Public liability insurance is the next one you need to consider. This is especially important if you have clients visiting you on a property you own.

If you’re in a situation where you provide advice or consultancy to clients, you will also need to take out another kind of insurance, professional indemnity. A client may not agree with the advice they have paid for, or the consultancy fees you demand. This insurance will give you some element of cover for this.


Hiring an accountant

This could be the most important decision you make. However, there are many different types of accountant, and the quality can vary considerably.

Decide which type of accountant you need. Some people who work for themselves have plenty of international clients, for example. This may mean you choose an accountant that is experienced with working with such clients. You may just need someone to keep simple books, and deal with tax. There is some complexity here, so take the time to think about what your business will be like in a year’s time.

This should help you decide upon the type of support you need.



Then, you need to choose a good accountant, by asking these questions when you meet them for the first time:

  • Have you got any references? Just like you would expect from one of your clients, ask a prospective accountant for references. Don’t forget that these people are asking to handle your money. Don’t forget to ask for references from people just like you also. The accountant may deal with a  number of clients at the same time
  • How can you save me money? This is a legitimate question, because accountants aren’t just about recording information for tax purposes. They should be able to find ways to save you money. All good businesses are interested in cutting costs or finding tax breaks that can help with their bottom line. You should be no different, and it’s rare for an accountant to be unable to reduce your costs. Check this is possible, and see what their ideas may be on this matter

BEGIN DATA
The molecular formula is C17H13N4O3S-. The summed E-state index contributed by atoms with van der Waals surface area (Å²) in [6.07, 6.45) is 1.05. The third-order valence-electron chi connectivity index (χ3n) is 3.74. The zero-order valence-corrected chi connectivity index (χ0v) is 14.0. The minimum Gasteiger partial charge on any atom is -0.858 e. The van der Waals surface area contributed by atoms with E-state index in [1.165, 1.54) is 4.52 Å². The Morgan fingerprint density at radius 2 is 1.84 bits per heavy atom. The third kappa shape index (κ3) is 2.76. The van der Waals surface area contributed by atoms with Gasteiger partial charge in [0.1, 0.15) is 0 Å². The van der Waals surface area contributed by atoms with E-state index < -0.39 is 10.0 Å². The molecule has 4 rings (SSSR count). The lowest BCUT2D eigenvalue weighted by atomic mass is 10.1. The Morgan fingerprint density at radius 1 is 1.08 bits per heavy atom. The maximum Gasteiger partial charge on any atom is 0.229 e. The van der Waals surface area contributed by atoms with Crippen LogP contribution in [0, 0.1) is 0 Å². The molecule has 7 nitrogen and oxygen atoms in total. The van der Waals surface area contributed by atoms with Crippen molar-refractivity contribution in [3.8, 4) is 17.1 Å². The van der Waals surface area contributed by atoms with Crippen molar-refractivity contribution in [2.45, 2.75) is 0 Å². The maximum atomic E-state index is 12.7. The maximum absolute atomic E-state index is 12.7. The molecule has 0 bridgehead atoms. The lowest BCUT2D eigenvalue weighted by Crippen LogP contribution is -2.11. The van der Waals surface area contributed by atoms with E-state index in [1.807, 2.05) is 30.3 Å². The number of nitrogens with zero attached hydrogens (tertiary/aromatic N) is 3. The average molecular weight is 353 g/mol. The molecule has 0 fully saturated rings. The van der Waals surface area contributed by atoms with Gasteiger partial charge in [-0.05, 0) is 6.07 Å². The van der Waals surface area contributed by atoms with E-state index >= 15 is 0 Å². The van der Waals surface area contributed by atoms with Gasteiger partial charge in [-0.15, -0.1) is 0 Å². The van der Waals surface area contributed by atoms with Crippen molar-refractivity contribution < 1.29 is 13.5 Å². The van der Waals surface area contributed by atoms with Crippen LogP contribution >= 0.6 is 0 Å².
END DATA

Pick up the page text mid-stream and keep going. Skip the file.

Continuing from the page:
• I look after my accounts, am I doing it right? An accountant should be able to take a look at the books you’ve been keeping and almost immediately tell you what works and what is holding you back. They are in a position where they can tell you what can be improved upon. If they stumble here, don’t hire them
  • Can you tell me about your fee structure? Unfortunately, accountants vary significantly when it comes to fees. They may charge by the hour, or by the month on a retainer. Ask them to elaborate on this, so that you can be confident their service is manageable by you financially


The Approach

There is a mindset that you will need to get into if you’re going to survive the process of working for yourself. Whatever field you end up working in, you need to think about this mindset. The bad news is that if you don’t, you’re going to fail.